-no export stage
-no need to validate
1. Custom binary: kri-3All scene data and resources were stored in a single binary file of a custom format.
-no external libs
-non human-readable -> difficult to debug
-difficult to validate
-resources are not separate
2. XML: kri-webXML is a well-known document format, it has the greatest language/tool support. Besides, that's what we used at my former employer company.
Lang: Dart, XML
-built-in validation with Schema
-support for default values
-need to keep Schema synchronized with exporter/loader
-bloated loading code (no 1:1 data representation)
-not clear what to put into attributes -> design ambiguity
3. JSON: claymore-engineThis is where I discovered JSON, and it immediately appealed to me because of the simple syntax and its 1:1 reflection with the data. Fortunately, this is the only format Rust had a built-in support for. However, it turned out to be a poor choice for the scene description due to the lack of heterogeneous structures.
Lang: Rust, JSON
-no heterogeneous structures -> difficult to read
From there I started looking for something like JSON but to describe the document instead of the data. I looked into YAML, which seemed nice, a bit more complex, and not supported by Rust. Then I found Candle Object Notation, which seemed like a non-ambiguous and compact version of XML, plus the 1:1 mapping to data. However, the format is not that well documented and supported... "It would be nice to have the same object initialization syntax as Rust" - I thought when this idea hit me like a train: why not use Rust then?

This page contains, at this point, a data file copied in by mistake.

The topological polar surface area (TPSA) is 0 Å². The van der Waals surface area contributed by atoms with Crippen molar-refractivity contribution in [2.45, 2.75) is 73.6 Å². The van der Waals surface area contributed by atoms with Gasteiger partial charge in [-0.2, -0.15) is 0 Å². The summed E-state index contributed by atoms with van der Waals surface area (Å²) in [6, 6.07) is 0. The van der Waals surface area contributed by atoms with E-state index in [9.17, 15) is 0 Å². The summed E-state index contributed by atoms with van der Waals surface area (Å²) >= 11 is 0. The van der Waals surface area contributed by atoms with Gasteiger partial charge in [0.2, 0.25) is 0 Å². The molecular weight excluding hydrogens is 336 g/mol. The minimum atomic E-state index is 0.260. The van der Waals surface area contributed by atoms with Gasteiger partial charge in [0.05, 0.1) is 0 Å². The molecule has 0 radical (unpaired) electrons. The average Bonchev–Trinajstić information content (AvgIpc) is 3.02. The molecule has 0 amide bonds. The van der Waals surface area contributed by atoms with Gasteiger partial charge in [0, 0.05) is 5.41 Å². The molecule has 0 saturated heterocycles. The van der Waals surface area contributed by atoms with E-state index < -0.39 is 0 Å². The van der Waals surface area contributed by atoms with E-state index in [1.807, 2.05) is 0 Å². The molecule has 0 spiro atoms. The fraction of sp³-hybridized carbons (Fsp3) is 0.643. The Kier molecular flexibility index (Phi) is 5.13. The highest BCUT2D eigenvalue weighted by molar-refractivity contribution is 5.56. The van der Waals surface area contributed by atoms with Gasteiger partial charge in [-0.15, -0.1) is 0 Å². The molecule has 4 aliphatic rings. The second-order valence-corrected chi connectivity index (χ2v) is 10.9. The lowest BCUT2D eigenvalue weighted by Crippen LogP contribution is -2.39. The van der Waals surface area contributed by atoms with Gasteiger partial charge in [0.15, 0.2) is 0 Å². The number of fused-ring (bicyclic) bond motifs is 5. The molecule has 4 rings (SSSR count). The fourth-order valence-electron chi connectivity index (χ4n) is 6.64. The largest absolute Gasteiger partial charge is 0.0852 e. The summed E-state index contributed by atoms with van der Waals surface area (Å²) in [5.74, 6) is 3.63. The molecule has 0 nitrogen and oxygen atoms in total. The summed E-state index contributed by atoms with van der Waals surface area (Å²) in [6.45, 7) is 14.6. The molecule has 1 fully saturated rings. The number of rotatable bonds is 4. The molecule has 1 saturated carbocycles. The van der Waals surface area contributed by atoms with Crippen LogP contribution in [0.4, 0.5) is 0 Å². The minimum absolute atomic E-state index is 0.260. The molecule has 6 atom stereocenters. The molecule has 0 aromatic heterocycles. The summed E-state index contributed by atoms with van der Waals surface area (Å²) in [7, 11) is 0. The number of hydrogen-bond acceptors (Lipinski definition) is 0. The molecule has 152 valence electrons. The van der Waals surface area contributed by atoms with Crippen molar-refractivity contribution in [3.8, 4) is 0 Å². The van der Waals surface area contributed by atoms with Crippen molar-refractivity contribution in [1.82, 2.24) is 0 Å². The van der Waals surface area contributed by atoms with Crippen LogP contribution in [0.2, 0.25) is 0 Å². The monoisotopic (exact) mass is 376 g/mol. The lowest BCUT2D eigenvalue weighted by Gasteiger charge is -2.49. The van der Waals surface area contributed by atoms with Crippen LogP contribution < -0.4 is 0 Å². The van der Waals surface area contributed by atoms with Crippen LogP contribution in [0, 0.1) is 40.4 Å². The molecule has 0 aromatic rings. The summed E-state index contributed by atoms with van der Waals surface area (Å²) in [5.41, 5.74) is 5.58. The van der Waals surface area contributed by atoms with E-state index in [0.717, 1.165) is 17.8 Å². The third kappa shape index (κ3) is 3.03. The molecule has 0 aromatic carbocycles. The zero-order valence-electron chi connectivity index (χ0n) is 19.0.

4. Rust: k-engineLet's just export a rust source file, which will be compiled with the application.
-free validation (your code is the spec)
-no run-time parsing -> instant loading, no run-time errors
-no need to learn new syntax
-compact (no external file needed to run)
-need to compile the scene
-bound to the language
This approach seems to be the perfect solution for my scene format. The only thing that worries me is that it depends on Rust compile times. Though, we can still parse Rust code at run time, if we want, while still verifying it at compile time. You can see an actual export result here. It is compact, easy to read, and elegant.